Let me cite a couple of television shows to exemplify what I mean. One is a comedy and the other is a reality show. One is about delusion and the other about denial. First, the comedy:
Breathing one’s own ether is the reason I have a hard time watching The Office. Its central character of the American version, Michael Scott is played so well by Steve Carell that it is painful for me to enjoy. The character is delusional. He believes he knows everything and that he is a great boss. Grant you, good comedy relies on a dose of pathos. If only Michael wouldn’t believe his own bull, but then the show would become a tragedy. In business, it frequently is a tragedy and Michaels exist more than you might think.
The reality show about people breathing their own ether is Kitchen Nightmares. Gordon Ramsay’s confrontational style aside, his clients are beyond delusional, they are in denial. It is kind of like watching grown people having their faces rubbed in their own poop by the genial bombastic “Chef” with a capital C. The owners that Ramsay confronts have signed on for abuse when they insist that wrong is right. Although I have entered the frontier of outright confrontation in my practice, you do not get letters of endorsement with bombast. Nor am I producing a reality style show.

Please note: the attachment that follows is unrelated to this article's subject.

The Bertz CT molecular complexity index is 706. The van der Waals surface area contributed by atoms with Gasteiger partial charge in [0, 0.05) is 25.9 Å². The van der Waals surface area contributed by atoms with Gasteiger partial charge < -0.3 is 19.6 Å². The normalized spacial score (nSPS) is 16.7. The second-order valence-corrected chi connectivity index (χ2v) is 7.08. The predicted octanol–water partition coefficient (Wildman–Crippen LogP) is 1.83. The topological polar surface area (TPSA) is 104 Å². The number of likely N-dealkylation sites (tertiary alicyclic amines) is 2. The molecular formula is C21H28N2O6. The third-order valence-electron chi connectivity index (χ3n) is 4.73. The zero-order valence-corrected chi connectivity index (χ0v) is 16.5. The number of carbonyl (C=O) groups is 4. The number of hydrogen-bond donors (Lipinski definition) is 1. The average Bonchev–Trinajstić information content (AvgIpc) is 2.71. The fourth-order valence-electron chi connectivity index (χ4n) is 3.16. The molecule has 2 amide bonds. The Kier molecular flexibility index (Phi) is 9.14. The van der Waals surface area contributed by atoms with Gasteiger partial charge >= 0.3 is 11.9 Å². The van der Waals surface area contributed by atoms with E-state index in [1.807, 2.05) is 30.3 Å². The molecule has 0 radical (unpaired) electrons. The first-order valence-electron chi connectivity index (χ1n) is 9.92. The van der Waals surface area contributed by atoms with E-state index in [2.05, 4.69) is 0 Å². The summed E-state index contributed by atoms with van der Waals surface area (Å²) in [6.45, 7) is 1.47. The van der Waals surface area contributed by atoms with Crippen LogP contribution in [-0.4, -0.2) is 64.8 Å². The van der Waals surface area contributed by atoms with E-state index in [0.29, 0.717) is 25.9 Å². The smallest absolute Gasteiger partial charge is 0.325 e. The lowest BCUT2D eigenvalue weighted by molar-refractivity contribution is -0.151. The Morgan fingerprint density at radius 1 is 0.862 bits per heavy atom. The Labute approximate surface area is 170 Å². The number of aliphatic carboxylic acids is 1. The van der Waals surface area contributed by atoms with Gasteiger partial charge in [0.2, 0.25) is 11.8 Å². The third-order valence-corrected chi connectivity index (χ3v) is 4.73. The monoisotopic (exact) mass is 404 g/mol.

Whether it results in delusion or denial, the problem is that the behavior becomes an obstacle to success. Michael Scott and Ramsay’s restaurateurs are in their own way.
If I were to produce a show about the management consulting practice, I would call it Extreme Make-Over: Business Edition. Come to think of it, let me slap on my own invisible mask and take a snort or two. Heck, I could sell it to Cadillac, or Donald Trump, or Budweiser, that’s it. I could star in it too; I used to be a TV weatherman and was every bit as good as David Letterman. It will be perfect for Fox or the Learning Channel. We’re talking, you know. Are my lips moving?
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Originally published on Blogcritics, June 11, 2011
Saturday, June 4, 2011
When politicians and pundits talk about small businesses and job creation, many of them seem to rely on Chamber of Commerce created public relations photo opportunities and televised factory tours for their information rather than finding out the facts. Here are some facts that most politicians and pundits ignore in their fantasy world of U.S. businesses.